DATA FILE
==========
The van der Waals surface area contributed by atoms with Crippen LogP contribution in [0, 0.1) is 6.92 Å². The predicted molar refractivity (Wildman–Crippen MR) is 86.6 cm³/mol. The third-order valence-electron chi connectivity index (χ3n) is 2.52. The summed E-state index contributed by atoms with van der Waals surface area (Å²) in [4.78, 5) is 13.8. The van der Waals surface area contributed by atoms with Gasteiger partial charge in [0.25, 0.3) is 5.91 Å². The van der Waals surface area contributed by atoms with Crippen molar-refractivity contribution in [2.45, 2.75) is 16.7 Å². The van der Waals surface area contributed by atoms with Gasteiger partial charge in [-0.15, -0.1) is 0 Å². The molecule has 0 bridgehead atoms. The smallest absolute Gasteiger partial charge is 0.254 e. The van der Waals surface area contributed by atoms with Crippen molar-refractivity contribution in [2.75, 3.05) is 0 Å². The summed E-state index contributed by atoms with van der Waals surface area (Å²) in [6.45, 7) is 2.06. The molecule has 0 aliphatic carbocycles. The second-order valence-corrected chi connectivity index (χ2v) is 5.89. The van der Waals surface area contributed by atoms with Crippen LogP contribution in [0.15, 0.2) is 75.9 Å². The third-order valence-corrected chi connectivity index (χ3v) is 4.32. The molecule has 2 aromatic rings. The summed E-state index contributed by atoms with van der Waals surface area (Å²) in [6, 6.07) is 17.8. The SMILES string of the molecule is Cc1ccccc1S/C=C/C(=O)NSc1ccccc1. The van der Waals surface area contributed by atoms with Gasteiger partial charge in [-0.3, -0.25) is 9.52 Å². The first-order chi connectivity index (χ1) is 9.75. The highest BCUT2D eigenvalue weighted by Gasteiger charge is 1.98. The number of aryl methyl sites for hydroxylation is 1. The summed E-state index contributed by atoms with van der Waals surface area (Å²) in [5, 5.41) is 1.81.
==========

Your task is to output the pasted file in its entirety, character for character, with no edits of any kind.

The van der Waals surface area contributed by atoms with Crippen LogP contribution in [0, 0.1) is 6.92 Å². The predicted molar refractivity (Wildman–Crippen MR) is 86.6 cm³/mol. The third-order valence-electron chi connectivity index (χ3n) is 2.52. The summed E-state index contributed by atoms with van der Waals surface area (Å²) in [4.78, 5) is 13.8. The van der Waals surface area contributed by atoms with Gasteiger partial charge in [0.25, 0.3) is 5.91 Å². The van der Waals surface area contributed by atoms with Crippen molar-refractivity contribution in [2.45, 2.75) is 16.7 Å². The van der Waals surface area contributed by atoms with Gasteiger partial charge in [-0.15, -0.1) is 0 Å². The molecule has 0 bridgehead atoms. The smallest absolute Gasteiger partial charge is 0.254 e. The van der Waals surface area contributed by atoms with Crippen molar-refractivity contribution in [2.75, 3.05) is 0 Å². The summed E-state index contributed by atoms with van der Waals surface area (Å²) in [6.45, 7) is 2.06. The molecule has 0 aliphatic carbocycles. The second-order valence-corrected chi connectivity index (χ2v) is 5.89. The van der Waals surface area contributed by atoms with Crippen LogP contribution in [0.15, 0.2) is 75.9 Å². The third-order valence-corrected chi connectivity index (χ3v) is 4.32. The molecule has 2 aromatic rings. The summed E-state index contributed by atoms with van der Waals surface area (Å²) in [6, 6.07) is 17.8. The SMILES string of the molecule is Cc1ccccc1S/C=C/C(=O)NSc1ccccc1. The van der Waals surface area contributed by atoms with Gasteiger partial charge in [-0.3, -0.25) is 9.52 Å². The first-order chi connectivity index (χ1) is 9.75. The highest BCUT2D eigenvalue weighted by Gasteiger charge is 1.98. The number of aryl methyl sites for hydroxylation is 1. The summed E-state index contributed by atoms with van der Waals surface area (Å²) in [5, 5.41) is 1.81.